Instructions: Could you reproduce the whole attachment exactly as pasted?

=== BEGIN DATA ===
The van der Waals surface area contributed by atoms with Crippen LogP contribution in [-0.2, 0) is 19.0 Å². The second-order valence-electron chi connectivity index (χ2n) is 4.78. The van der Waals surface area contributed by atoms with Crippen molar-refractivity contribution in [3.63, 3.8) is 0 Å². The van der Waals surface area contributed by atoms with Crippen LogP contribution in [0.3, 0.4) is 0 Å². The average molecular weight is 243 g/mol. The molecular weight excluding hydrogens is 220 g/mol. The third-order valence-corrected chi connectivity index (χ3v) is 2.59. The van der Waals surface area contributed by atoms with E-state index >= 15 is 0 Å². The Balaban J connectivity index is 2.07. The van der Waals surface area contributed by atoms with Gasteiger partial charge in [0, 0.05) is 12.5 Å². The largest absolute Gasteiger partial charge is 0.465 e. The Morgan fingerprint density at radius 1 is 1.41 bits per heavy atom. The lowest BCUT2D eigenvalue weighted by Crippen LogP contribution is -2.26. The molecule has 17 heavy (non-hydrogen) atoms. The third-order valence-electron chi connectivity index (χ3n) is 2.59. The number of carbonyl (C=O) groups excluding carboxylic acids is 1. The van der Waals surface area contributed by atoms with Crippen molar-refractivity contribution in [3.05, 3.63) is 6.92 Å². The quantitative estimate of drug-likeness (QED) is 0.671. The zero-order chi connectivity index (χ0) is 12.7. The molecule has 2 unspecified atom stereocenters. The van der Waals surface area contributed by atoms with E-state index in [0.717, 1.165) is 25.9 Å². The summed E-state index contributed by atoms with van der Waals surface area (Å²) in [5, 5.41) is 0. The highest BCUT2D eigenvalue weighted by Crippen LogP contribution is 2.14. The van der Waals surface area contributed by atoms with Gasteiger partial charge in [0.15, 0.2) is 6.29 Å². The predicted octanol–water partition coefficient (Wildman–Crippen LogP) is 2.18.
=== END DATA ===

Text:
The van der Waals surface area contributed by atoms with Crippen LogP contribution in [-0.2, 0) is 19.0 Å². The second-order valence-electron chi connectivity index (χ2n) is 4.78. The van der Waals surface area contributed by atoms with Crippen molar-refractivity contribution in [3.63, 3.8) is 0 Å². The van der Waals surface area contributed by atoms with Crippen LogP contribution in [0.3, 0.4) is 0 Å². The average molecular weight is 243 g/mol. The molecular weight excluding hydrogens is 220 g/mol. The third-order valence-corrected chi connectivity index (χ3v) is 2.59. The van der Waals surface area contributed by atoms with E-state index >= 15 is 0 Å². The Balaban J connectivity index is 2.07. The van der Waals surface area contributed by atoms with Gasteiger partial charge in [0, 0.05) is 12.5 Å². The largest absolute Gasteiger partial charge is 0.465 e. The Morgan fingerprint density at radius 1 is 1.41 bits per heavy atom. The lowest BCUT2D eigenvalue weighted by Crippen LogP contribution is -2.26. The molecule has 17 heavy (non-hydrogen) atoms. The third-order valence-electron chi connectivity index (χ3n) is 2.59. The number of carbonyl (C=O) groups excluding carboxylic acids is 1. The van der Waals surface area contributed by atoms with Crippen molar-refractivity contribution in [3.05, 3.63) is 6.92 Å². The quantitative estimate of drug-likeness (QED) is 0.671. The zero-order chi connectivity index (χ0) is 12.7. The molecule has 2 unspecified atom stereocenters. The van der Waals surface area contributed by atoms with E-state index in [0.717, 1.165) is 25.9 Å². The summed E-state index contributed by atoms with van der Waals surface area (Å²) in [5, 5.41) is 0. The highest BCUT2D eigenvalue weighted by Crippen LogP contribution is 2.14. The van der Waals surface area contributed by atoms with Gasteiger partial charge in [0.15, 0.2) is 6.29 Å². The predicted octanol–water partition coefficient (Wildman–Crippen LogP) is 2.18.